An investigation has been launched into companies contracted by lines company Chorus that allegedly used unpaid 'volunteers' or workers paid well below the minimum wage.

The Ministry of Business, Innovation and Employment (MBIE) confirmed that the Labour Inspectorate was investigating the employment practices of some contractors and subcontractors of Chorus.

A Chorus spokesman said the company had always been "very clear that the use of volunteers was completely unacceptable".

"As soon as we were made aware that a few people were taking part in the initiative we put an immediate stop to it," he said.


Chorus had always said it would co-operate with any investigation and should it show anything it would be dealt with swiftly.

Union E tu said in a statement the investigation followed cases of unpaid workers on a "volunteer" scheme run by a Chorus subcontractor, which the company had subsequently put a stop to.

A second case involved a man who was paid $12 an hour - more than 20 per cent less than the minimum wage - by another Chorus subcontractor.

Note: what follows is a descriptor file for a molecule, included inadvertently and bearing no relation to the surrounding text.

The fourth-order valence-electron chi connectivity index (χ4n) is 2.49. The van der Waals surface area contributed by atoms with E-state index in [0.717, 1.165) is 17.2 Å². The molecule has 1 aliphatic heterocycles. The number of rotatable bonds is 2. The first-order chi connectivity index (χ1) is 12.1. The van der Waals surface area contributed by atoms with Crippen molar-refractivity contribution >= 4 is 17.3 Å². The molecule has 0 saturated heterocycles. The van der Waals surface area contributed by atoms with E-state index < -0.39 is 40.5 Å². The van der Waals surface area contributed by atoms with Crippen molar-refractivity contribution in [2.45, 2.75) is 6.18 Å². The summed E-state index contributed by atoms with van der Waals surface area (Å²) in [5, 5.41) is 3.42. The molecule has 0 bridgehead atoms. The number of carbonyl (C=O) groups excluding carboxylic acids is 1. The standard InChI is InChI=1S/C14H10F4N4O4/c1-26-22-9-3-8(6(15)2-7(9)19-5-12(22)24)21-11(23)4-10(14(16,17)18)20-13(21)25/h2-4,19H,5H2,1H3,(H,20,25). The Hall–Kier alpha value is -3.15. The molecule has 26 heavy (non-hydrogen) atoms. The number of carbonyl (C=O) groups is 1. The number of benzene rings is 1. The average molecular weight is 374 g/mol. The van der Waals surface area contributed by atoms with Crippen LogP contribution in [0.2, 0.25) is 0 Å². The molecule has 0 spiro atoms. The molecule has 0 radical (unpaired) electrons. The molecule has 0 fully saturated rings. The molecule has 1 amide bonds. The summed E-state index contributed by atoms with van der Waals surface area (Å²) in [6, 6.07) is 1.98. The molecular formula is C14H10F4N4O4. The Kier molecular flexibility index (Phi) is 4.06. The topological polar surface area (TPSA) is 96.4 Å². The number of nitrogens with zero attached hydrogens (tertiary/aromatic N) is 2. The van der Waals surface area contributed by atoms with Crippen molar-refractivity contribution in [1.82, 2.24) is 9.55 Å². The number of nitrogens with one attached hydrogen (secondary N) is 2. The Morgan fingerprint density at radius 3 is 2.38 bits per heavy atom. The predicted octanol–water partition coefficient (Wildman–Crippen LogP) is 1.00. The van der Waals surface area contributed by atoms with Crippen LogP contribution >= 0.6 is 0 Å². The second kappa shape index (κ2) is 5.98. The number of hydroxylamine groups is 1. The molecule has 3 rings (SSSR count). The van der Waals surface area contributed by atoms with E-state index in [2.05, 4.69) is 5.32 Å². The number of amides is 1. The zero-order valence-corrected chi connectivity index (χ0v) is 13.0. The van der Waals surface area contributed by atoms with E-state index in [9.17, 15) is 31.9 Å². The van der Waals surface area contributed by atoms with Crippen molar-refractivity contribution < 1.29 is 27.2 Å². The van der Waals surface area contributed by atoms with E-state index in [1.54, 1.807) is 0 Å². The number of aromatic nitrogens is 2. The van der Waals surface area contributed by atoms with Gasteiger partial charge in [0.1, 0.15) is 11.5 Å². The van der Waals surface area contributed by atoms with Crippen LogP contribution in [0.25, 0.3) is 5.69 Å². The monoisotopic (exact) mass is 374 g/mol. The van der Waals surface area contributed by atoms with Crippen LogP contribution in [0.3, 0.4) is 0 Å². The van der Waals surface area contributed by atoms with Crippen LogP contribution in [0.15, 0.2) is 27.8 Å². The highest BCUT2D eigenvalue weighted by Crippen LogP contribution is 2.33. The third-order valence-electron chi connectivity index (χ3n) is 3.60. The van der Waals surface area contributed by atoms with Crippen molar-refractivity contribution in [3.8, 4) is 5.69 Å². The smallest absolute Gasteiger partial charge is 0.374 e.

In the latest cases to emerge, migrant cable workers faced multiple breaches of their employment contracts, the statement said.

"For the first few weeks, instead of wages they only received an allowance of about $150 per week. Then, money was deducted from their pay though they weren't told why. They also worked up to 80 hours a week, some of it unpaid, while some weeks there was no work at all."

Chorus had said any labour abuses involving its contractors were isolated cases, but E tu spokesman Joe Gallagher feared this was "the tip of the iceberg".

"We have said before that any inquiry needs to ensure strict confidentiality for any workers prepared to speak out about what's happening. That's the only way to find out just how widespread this exploitation is, and to protect the jobs of these vulnerable workers."